To say more of the storyline would both ruin the narrative arc of Bell’s novel and miss the point of his work; the primary satisfactions of reading this In the House Upon the Dirt Between the Lake and the Woods derive not from its story but from its language and sentence patterns. The book’s investment in poetic compounds (the fingerling, a ghost-son who lives in the narrator and speaks to him) and emphatically literary figures (from mythology, a sterile earth-mother; from mythology-cum-adventure fiction, a bear and a squid) often works to create meditative stillness rather than narrative flow. In other words, this is not a page-turner, nor is it meant to be. It is a novel, a fairy tale, a foundation myth, and perhaps a deeply personal allegory. It is also a faithful transcription and examination of a personal vision, an act that requires no small measure of courage. If the storytelling builds further toward the establishment of tautological tensions between major characters and narrative elements than straightforward deliberations on, say, married life or parenthood, then it does so to explore and answer certain longings and inevitable failures adults experience after escaping (and being cast out from) the paradise-and-hell of childhood.
As for his writing style, Bell does not shy from employing poetic techniques like anaphora and cataloguing, or from using more rhetorically direct techniques, such as framing the narrative as a metaphor within a metaphor, as he does when his narrator introduces interactions and events with the phrase “memory as,” reminding us that his story is coming to us in words which can only shadow and hence partially obscure the worlds—real or imagined, to make a false distinction (since the imagination is as real as any other part of the mind)—they voice. The novel’s study of its own primary elements will be both familiar and welcome to readers of Bell’s previous works, particularly the collection Cataclysm Baby, and, as with that book, the tendency is occasionally to his disadvantage. Bell’s descriptions and word-choices can be strained (“the bear that stood before me now stomped unsteadily on its meat-thin limbs, its fur-torn, bone-sprung body led wobblingly forward by its squared head”). In some passages, he seems more interested in mystifying his reader than controlling a sense of mystery. In others, his preoccupation with an image is cousin to the lengthy account of a dream. Altogether, though, the book’s parts form a dark and weighty mass many readers will find worthy of inspection.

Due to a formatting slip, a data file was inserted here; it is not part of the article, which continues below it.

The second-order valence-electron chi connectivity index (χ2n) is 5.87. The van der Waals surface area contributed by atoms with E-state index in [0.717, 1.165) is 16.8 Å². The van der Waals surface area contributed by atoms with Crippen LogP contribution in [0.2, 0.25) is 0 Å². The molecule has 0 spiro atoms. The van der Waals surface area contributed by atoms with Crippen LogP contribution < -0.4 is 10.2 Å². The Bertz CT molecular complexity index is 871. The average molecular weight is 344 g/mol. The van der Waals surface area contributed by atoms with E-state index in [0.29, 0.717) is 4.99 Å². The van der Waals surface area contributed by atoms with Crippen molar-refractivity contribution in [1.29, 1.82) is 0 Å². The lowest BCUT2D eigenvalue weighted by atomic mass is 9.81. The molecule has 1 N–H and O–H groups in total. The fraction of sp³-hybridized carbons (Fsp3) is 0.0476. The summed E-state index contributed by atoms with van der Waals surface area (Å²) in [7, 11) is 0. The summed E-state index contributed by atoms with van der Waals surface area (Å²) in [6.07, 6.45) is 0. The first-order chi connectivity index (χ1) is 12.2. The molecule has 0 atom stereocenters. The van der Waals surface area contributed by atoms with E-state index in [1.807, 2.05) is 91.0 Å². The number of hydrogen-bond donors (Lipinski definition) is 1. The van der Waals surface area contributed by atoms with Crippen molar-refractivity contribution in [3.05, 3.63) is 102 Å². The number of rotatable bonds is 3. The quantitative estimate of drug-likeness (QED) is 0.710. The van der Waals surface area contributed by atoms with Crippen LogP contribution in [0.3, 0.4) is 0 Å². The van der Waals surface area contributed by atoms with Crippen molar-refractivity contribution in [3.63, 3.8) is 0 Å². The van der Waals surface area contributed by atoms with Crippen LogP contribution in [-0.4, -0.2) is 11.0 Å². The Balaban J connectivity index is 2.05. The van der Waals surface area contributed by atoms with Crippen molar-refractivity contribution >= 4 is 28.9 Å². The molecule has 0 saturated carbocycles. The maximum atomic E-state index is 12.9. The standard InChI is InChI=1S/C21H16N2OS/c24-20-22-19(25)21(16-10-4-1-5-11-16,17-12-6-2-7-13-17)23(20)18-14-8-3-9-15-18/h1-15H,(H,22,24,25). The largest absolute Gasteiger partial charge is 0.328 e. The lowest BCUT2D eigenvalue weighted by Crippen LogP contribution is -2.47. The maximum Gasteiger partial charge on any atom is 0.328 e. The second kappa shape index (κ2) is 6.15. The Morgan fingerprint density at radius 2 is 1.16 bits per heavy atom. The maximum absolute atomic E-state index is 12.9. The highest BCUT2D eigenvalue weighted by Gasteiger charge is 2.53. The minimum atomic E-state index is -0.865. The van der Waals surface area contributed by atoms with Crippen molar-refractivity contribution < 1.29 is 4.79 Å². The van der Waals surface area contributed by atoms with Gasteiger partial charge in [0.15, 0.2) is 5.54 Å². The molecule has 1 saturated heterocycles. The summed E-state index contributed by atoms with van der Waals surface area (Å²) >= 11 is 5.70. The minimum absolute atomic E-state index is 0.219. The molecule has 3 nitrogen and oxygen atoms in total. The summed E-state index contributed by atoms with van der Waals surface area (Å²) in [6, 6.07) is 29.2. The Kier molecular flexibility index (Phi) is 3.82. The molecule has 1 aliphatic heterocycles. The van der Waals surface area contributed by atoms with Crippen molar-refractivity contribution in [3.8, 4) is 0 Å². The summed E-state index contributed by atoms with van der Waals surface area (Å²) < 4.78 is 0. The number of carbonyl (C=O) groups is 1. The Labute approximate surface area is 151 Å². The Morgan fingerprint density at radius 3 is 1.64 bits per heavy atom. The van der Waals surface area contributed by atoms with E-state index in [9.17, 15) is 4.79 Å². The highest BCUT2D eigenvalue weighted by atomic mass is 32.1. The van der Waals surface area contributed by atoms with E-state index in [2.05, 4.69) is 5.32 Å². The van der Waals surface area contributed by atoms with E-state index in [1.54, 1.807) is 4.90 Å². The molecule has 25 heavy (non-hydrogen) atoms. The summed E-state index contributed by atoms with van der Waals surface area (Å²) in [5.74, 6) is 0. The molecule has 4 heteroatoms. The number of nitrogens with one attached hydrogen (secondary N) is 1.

Every generation ushers in a new wave of artistic innovators and movers and shakers, and Bell is sometimes associated with a group of young writers, small presses, and publications that have collaborated to make room for their innovative work. Now the author of two collections and a novel (to say nothing of his chapbooks, other publications, or further accomplishments), Bell continues to develop his project in his own way. It is a project that is both visionary and self-reflexive, full of horrifying deeps but also soulful ones, and its installment In the House Upon the Dirt Between the Lake and the Woods does not disappoint—though it does haunt, as a chronicle of a world coming apart.